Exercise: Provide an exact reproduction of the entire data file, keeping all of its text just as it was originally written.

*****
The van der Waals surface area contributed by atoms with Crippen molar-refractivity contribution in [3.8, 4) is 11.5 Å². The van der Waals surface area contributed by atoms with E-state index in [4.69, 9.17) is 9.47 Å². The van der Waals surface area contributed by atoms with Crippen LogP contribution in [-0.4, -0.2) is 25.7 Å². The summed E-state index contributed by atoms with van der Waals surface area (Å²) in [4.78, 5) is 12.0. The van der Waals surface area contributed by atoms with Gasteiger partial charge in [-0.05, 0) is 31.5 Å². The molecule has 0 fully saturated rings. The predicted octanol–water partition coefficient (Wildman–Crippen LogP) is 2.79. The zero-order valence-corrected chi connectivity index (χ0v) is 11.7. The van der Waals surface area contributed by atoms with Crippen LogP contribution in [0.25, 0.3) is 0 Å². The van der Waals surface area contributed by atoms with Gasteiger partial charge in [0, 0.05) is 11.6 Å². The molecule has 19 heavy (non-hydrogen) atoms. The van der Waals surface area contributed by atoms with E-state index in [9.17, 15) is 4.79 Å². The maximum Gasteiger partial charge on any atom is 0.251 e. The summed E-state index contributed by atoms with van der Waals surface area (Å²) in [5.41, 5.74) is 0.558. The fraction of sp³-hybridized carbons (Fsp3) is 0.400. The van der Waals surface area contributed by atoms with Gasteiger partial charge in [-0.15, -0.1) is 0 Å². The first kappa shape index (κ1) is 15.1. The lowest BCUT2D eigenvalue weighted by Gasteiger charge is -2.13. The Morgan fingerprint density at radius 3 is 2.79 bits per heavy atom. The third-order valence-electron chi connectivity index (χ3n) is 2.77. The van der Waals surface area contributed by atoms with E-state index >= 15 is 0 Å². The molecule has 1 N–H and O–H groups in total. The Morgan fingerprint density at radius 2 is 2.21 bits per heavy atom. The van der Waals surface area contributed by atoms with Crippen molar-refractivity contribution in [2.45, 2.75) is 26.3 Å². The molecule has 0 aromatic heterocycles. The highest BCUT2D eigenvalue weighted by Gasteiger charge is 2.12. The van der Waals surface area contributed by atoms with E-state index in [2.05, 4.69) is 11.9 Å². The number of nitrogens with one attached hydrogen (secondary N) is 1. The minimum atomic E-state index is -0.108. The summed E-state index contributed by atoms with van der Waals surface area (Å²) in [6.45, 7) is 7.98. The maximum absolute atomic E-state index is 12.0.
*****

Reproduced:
The van der Waals surface area contributed by atoms with Crippen molar-refractivity contribution in [3.8, 4) is 11.5 Å². The van der Waals surface area contributed by atoms with E-state index in [4.69, 9.17) is 9.47 Å². The van der Waals surface area contributed by atoms with Crippen LogP contribution in [-0.4, -0.2) is 25.7 Å². The summed E-state index contributed by atoms with van der Waals surface area (Å²) in [4.78, 5) is 12.0. The van der Waals surface area contributed by atoms with Gasteiger partial charge in [-0.05, 0) is 31.5 Å². The molecule has 0 fully saturated rings. The predicted octanol–water partition coefficient (Wildman–Crippen LogP) is 2.79. The zero-order valence-corrected chi connectivity index (χ0v) is 11.7. The van der Waals surface area contributed by atoms with Crippen LogP contribution in [0.25, 0.3) is 0 Å². The van der Waals surface area contributed by atoms with Gasteiger partial charge in [0, 0.05) is 11.6 Å². The molecule has 19 heavy (non-hydrogen) atoms. The van der Waals surface area contributed by atoms with E-state index in [9.17, 15) is 4.79 Å². The maximum Gasteiger partial charge on any atom is 0.251 e. The summed E-state index contributed by atoms with van der Waals surface area (Å²) in [5.41, 5.74) is 0.558. The fraction of sp³-hybridized carbons (Fsp3) is 0.400. The van der Waals surface area contributed by atoms with Gasteiger partial charge in [-0.15, -0.1) is 0 Å². The first kappa shape index (κ1) is 15.1. The lowest BCUT2D eigenvalue weighted by Gasteiger charge is -2.13. The Morgan fingerprint density at radius 3 is 2.79 bits per heavy atom. The third-order valence-electron chi connectivity index (χ3n) is 2.77. The van der Waals surface area contributed by atoms with E-state index >= 15 is 0 Å². The molecule has 1 N–H and O–H groups in total. The Morgan fingerprint density at radius 2 is 2.21 bits per heavy atom. The van der Waals surface area contributed by atoms with Crippen molar-refractivity contribution in [2.45, 2.75) is 26.3 Å². The molecule has 0 aromatic heterocycles. The highest BCUT2D eigenvalue weighted by Gasteiger charge is 2.12. The van der Waals surface area contributed by atoms with E-state index in [2.05, 4.69) is 11.9 Å². The number of nitrogens with one attached hydrogen (secondary N) is 1. The minimum atomic E-state index is -0.108. The summed E-state index contributed by atoms with van der Waals surface area (Å²) in [6.45, 7) is 7.98. The maximum absolute atomic E-state index is 12.0.